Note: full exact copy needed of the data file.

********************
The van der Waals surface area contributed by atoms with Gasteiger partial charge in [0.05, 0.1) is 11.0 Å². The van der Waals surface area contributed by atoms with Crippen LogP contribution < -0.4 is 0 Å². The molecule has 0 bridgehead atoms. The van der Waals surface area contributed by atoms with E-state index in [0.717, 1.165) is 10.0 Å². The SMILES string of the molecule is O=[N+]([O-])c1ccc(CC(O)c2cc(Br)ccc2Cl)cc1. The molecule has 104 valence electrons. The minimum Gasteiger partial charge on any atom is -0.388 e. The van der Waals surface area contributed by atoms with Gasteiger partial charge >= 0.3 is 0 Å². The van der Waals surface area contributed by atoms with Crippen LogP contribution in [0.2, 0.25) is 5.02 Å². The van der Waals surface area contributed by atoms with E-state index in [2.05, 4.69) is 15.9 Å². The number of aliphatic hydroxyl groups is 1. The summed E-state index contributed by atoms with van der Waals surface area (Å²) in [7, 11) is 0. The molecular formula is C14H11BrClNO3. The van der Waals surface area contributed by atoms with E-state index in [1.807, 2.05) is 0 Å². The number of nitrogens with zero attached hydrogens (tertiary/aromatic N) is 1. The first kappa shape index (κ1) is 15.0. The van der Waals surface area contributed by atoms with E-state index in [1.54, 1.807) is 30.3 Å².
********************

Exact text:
The van der Waals surface area contributed by atoms with Gasteiger partial charge in [0.05, 0.1) is 11.0 Å². The van der Waals surface area contributed by atoms with Crippen LogP contribution < -0.4 is 0 Å². The molecule has 0 bridgehead atoms. The van der Waals surface area contributed by atoms with E-state index in [0.717, 1.165) is 10.0 Å². The SMILES string of the molecule is O=[N+]([O-])c1ccc(CC(O)c2cc(Br)ccc2Cl)cc1. The molecule has 104 valence electrons. The minimum Gasteiger partial charge on any atom is -0.388 e. The van der Waals surface area contributed by atoms with Gasteiger partial charge >= 0.3 is 0 Å². The van der Waals surface area contributed by atoms with Crippen LogP contribution in [0.2, 0.25) is 5.02 Å². The van der Waals surface area contributed by atoms with E-state index in [2.05, 4.69) is 15.9 Å². The number of aliphatic hydroxyl groups is 1. The summed E-state index contributed by atoms with van der Waals surface area (Å²) in [7, 11) is 0. The molecular formula is C14H11BrClNO3. The van der Waals surface area contributed by atoms with E-state index in [1.807, 2.05) is 0 Å². The number of nitrogens with zero attached hydrogens (tertiary/aromatic N) is 1. The first kappa shape index (κ1) is 15.0. The van der Waals surface area contributed by atoms with E-state index in [1.54, 1.807) is 30.3 Å².